Opinions sharply divided on elementary school English education
The government's council for revitalization of education on May 28 proposed reinforcing English language education in elementary schools by introducing formal English classes in the fifth and sixth grades, and informal lessons for younger children.
While some test programs at public elementary schools show early childhood English education can be effective, experts have raised questions about beefing up the English curriculum before kids reach junior high school.
"He is Doraemon!" shouted fourth grade students at Minami Elementary School in Sayama, Saitama Prefecture, as an assistant language teacher (ALT) held up a picture of the popular anime character and asked in English, "Who is he?" The students applauded themselves for answering correctly, and in English.
"The students have no resistance to English as they have been learning it for a long time," said Susumu Ichikawa, the school principal.
"It's not wrong to start English in earlier grades," said a Sayama Municipal Board of Education official. The city applied to the national government to become a "special education district" -- where English is introduced early in the curriculum on a trial basis -- and has been running English lessons starting in the first grade at all of its 15 elementary schools since 2004.
English is taught once a month for first and second-graders and once a week for third-graders and above. The city hired 24 Japanese assistant teachers and 10 ALTs. According to a survey conducted by the education board in the 2012 school year, 90 percent of elementary school students said they "liked English" and found it "fun." Meanwhile, the city's second-year junior high students always score above average on prefectural English tests.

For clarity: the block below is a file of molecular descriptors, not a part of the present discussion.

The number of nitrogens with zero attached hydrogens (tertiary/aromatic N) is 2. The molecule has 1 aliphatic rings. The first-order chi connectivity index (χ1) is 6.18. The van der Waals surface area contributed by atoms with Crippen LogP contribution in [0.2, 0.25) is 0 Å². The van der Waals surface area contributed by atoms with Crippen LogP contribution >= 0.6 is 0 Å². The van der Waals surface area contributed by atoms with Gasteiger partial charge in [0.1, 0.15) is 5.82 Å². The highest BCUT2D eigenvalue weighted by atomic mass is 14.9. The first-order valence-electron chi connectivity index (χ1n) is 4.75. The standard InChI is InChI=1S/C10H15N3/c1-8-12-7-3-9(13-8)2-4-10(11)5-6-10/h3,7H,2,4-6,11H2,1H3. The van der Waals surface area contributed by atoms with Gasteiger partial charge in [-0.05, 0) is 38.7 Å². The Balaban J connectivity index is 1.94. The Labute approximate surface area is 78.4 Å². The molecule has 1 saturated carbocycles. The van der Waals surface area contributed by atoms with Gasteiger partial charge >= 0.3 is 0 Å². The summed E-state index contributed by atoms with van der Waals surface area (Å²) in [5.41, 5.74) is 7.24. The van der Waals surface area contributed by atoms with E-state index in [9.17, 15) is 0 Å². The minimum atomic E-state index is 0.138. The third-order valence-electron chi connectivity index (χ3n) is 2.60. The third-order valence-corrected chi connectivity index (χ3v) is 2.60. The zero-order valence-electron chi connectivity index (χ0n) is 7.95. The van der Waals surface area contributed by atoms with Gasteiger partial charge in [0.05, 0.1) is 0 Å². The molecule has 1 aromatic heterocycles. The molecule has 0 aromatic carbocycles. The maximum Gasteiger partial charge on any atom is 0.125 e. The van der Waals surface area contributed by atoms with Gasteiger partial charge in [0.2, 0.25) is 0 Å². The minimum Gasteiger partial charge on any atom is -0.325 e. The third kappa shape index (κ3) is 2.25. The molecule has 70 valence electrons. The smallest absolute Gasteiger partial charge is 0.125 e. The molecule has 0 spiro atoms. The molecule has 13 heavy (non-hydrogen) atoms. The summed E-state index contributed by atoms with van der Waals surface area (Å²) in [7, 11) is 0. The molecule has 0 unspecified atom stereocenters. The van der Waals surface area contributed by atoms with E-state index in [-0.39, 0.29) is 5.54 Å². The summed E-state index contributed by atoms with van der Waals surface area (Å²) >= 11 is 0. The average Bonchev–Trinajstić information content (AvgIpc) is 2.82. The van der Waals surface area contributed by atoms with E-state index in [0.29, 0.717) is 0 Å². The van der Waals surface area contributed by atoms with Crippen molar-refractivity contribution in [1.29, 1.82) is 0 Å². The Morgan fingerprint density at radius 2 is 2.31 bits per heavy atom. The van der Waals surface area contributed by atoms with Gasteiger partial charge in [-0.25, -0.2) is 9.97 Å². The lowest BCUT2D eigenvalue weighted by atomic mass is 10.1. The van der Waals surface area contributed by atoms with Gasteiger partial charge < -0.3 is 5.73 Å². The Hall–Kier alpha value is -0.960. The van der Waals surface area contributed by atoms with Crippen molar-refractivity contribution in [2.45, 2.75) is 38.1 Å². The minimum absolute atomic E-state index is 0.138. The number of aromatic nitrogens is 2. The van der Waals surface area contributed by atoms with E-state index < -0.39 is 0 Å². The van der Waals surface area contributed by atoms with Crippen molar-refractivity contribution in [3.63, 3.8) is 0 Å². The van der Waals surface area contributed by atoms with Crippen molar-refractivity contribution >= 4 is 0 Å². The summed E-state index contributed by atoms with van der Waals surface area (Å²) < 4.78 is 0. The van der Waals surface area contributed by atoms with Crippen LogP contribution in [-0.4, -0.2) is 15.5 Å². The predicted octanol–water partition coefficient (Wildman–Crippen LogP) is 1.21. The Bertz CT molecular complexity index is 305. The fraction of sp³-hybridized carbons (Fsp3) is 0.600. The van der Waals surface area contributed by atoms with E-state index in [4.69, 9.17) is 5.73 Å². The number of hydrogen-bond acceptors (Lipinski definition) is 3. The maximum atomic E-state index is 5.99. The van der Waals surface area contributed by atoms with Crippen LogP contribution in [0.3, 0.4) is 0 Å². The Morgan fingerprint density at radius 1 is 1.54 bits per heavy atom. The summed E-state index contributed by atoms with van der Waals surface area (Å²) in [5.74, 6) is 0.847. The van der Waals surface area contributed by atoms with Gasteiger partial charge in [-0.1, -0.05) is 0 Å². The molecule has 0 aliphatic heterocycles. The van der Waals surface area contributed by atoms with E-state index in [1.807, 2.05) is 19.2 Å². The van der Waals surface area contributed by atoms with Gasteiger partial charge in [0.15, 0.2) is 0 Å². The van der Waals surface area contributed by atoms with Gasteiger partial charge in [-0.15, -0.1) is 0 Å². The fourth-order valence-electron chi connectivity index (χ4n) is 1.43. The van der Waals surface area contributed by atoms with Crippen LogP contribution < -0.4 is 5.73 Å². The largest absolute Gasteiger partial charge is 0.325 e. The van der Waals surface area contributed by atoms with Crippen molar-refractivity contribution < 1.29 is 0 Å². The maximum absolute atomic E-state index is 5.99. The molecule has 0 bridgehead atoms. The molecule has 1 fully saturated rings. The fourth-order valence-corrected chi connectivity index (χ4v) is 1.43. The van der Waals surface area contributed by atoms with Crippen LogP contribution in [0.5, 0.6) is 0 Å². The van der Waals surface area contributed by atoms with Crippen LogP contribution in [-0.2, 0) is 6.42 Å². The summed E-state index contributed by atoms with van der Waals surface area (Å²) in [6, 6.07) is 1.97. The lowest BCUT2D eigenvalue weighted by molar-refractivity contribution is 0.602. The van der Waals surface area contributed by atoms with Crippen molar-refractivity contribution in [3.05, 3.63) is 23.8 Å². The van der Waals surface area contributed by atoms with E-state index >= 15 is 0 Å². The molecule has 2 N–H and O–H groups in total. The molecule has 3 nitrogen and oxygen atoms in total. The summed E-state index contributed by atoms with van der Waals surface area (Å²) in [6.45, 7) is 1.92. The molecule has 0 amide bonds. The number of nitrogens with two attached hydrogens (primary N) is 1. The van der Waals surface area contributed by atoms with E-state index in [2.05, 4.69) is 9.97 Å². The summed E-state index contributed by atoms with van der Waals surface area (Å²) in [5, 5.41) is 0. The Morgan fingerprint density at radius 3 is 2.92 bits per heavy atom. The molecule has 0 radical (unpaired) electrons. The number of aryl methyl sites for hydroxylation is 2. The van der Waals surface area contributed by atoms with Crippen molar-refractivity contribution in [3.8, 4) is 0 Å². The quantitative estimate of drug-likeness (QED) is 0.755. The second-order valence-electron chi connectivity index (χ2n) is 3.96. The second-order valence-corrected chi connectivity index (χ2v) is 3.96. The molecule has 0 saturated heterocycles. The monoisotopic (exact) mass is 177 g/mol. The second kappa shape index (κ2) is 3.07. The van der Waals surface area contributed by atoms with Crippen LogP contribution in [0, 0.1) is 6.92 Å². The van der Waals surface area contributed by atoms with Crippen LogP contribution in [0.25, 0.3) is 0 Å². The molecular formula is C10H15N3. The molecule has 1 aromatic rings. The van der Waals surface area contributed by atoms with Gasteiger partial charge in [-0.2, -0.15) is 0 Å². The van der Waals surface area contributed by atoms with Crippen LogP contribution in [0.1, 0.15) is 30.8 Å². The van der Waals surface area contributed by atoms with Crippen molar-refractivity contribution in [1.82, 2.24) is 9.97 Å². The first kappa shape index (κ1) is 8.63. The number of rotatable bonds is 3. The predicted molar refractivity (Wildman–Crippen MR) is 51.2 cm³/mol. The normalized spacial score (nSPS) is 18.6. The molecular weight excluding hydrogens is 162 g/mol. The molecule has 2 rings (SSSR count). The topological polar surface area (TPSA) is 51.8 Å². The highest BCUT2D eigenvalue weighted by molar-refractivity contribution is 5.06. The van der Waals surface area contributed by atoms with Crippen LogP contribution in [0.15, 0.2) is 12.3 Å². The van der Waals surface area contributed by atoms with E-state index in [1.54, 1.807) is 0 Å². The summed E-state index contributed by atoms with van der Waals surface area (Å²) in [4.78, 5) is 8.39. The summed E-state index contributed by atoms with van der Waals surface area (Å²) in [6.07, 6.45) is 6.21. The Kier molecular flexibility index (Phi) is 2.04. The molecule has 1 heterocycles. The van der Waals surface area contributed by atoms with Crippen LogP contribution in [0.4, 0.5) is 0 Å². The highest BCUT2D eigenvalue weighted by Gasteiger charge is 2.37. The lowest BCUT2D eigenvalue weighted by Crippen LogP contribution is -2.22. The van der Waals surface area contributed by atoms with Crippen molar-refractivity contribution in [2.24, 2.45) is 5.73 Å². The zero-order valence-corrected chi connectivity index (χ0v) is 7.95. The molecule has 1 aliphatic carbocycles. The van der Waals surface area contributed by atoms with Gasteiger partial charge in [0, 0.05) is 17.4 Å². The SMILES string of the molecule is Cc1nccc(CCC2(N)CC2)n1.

There are some, however, who strongly disagree with reinforcing English education in elementary schools.
"Just because children are exposed to English in their early years doesn't mean they will be English speakers," said Meikai University professor Yukio Otsu. He pointed out that it might increase the number of students who dislike the subject.
Benesse Educational Research and Development Center carried out an online survey in October 2011 targeting 2,688 first year public junior high school students on what they thought about the English course. Asked about their sixth grade English lessons, 36 percent said they didn't like them. The students said they were "not interested" and thought the classes were "difficult."
"Once the subject becomes an official course and the students get graded, more students will start hating English," Otsu said.
Furthermore, teachers will also face a problem. If English becomes an official course, teachers will have to obtain a license to teach English. There are about 21,000 public elementary schools across the country -- twice the number of junior highs and five times the number of high schools, where English is already compulsory.
"English language education is not sufficient in junior high schools or high schools. I don't think elementary schools can get teachers who can teach English well. Foreign languages should be taught from junior high school on, when students have a better sense for languages," Otsu said.
English language education in elementary schools is officially called "foreign language activities," which were introduced in the 2011 school year as once-a-week mandatory lessons for fifth- and sixth-graders. The curriculum is aimed at better understanding of languages and cultures so as to foster communication skills. There are no grammar lessons, and the emphasis is on listening and speaking.
Unlike Japanese or math, English is not an official elementary school subject. There are no textbooks and students are not graded. The government curriculum guidelines suggest ALTs assist homeroom teachers to perform the lessons.
May 29, 2013(Mainichi Japan)